The Best Movies of 2021 (a tad late, I know)

By Christian DiMartino

Typically when I make a 10 best list for movies, I like to wait until I’ve caught up with everything I deem necessary. In other words, I await the Oscar nominations, and if there is a major nomination that I have missed, I will wait until I’ve caught up with it. I do this same process every year. Mind you, it’s all kind of silly, because I know that my list may never be perfect as it’s published. I recall the year that I gave Martin Scorsese’s Silence my top prize. I love that film, and stand by it, but as years passed, it occurred to me that other films from that year resonated with me more, particularly Pablo Larrain’s Jackie (his name will be mentioned here, heads up).

It’s sort of hard to choose the best movies of a particular year because… well, maybe your opinion isn’t fully formed yet. For example, you’ll notice a particular omission from my top 10 list this year, and yeah I’ll just say it, it’s Jane Campion’s probable Best Picture winner The Power of the Dog. Here is a movie in which I like it deeply, and see the greatness… I just don’t personally feel the greatness. Perhaps with time, I will, and I hope I will. At the moment though, it’s a potential Best Picture winner that I won’t object to because it is beautifully made and rather compelling.

My list, as it stands, is the movies of 2021 that made something of an impact. Usually that impact is sadness, but honestly my top 3 or so brought me mostly joy. Otherwise, these were the 10 movies this year that stuck with me the most. Whether it be my fond memory of the theatre experience, or just the way that the movie lingered in the mind long after its credits. This was, of course, the year that we mostly returned to the movies. I find it kind of ironic that the potential Best Picture winner this year is a movie that mostly has a shelf life on Netflix… but honestly Netflix has been cranking them out for years. Maybe it’s time to let the old ways die. Some of my favorite movies of 2021 are streamers as well. But most of these films, if not all, are worthy of your conversation, but in particular, they’re worthy of your time. At least from where I’m sitting. I will be returning to my proper reviews soon, I just need to decompress. In the meantime, here are my personal favorite movies of 2021.

10. Spencer: As mentioned above, Pablo Larrain’s Jackie was perhaps my favorite movie of 2016. The hype for Larrain’s Spencer was rather high for me. The film, which follows the late Princess Diana Spencer (Kristen Stewart) over the course of three days as she mentally unravels, is kooky, bizarre, and rather audacious. It’s a film that, sitting in the theatre, I sensed would rub people the wrong way, and it will continue to do so. The first time I saw it, I knew it was good, but wasn’t sure of what degree. The second viewing, I swooned. The film is fascinating- a raw, daring portrait of a beloved figure that depends on the audience’s willingness to go with the interpretation. If you do or don’t, the Stewart performance deserved its Oscar nomination, and the production values (the score from Jonny Greenwood is the year’s best) of Larrain’s film are first rate. (Now Streaming on Hulu)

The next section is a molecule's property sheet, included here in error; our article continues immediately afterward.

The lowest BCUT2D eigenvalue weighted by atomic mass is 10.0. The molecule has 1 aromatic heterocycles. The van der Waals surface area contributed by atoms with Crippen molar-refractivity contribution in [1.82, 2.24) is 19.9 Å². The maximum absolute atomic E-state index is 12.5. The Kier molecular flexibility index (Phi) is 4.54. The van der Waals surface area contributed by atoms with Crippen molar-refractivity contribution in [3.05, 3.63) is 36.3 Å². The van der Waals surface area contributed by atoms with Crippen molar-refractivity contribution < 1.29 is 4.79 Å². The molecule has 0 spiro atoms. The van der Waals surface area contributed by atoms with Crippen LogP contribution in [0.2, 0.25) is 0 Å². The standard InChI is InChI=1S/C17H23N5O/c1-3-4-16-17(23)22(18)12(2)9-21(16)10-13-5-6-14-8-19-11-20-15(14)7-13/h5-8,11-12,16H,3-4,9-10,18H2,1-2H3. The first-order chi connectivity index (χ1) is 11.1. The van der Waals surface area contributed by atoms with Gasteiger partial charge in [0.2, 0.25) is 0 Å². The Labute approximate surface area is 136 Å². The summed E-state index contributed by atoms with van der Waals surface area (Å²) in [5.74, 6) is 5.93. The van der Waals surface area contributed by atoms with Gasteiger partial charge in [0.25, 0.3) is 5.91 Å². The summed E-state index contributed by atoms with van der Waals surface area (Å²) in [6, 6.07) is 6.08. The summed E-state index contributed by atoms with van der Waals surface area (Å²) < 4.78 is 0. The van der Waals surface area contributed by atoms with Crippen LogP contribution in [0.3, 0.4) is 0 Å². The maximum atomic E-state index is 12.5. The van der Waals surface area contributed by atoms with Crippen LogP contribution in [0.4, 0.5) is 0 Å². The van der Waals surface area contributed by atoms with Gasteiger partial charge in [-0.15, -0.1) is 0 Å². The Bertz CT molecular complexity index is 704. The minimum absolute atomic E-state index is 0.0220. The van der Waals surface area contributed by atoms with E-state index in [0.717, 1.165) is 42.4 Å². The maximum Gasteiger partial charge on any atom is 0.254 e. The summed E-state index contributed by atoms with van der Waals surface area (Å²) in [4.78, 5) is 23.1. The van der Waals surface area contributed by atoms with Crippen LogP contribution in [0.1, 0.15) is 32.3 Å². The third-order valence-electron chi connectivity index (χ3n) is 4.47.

9. The Lost Daughter: Netflix championed The Power of the Dog and (sigh) Don’t Look Up as their champions this year… but nah, Maggie Gyllenhaal’s The Lost Daughter was the best of the bunch. Here is a film that I found exquisitely made and rather compelling, but also rather thought provoking. I was thrilled to see Jessie Buckley nab the Best Supporting Actress nomination, but perhaps the year’s best performance belongs to Olivia Colman’s work here in the same role. She’s been on fire for the last three years, and here she’s doing her best work yet. (Now Streaming on Netflix)

8. Pig: Three shocking tidbits about Pig: one, it’s a recent Nicolas Cage movie that I actually sat through; two, it’s a recent Nicolas Cage movie that’s actually good; three, it’s a recent Nicolas Cage movie in which he gives a tremendous performance. If the Academy had the guts, they would’ve given him his third nomination here for this weird but strangely beautiful film in which he gives one of the year’s best performances. Hopefully the raves he received for this film will be incentive for him to return to actual movies. (Now Streaming on Hulu)

7. Spider-Man: No Way Home: Maybe you’ve heard of it? This movie made a ba-jillion dollars and just about everyone saw it, and here’s the kicker: it was pretty great. As a longtime Spider-Man believer, I’d be lying if I told you that this film wasn’t a completely beautiful, satisfying ride. A funny, albeity tragic and moving but rollicking adventure that… I’ll be darned, gave us everything we wanted and asked for. Are there flaws? Sure, but it was such a wonderful time that I couldn’t care less. Personally, it’s my favorite film from the MCU, and that’s without hesitation.

6. C’mon C’mon: I’m from a very small hive of people who not only loved this movie, but saw this movie. The latest from director Mike Mills is the kind of movie we have seen a plethora of times… but it’s done so beautifully that it didn’t matter. The film is simple, but what it sets out to do, it does so in quite a lovely manner. At the center of it is two performances from two vastly different performers that couldn’t be better. Youngster Woody Norman- who is apparently English- holds his own against Joaquin Phoenix, fresh off his Oscar for Joker. Phoenix deserved another nomination here for this rather perfect performance, and not just because it’s vastly different than Joker, but because I’m not sure if it could’ve been done much better.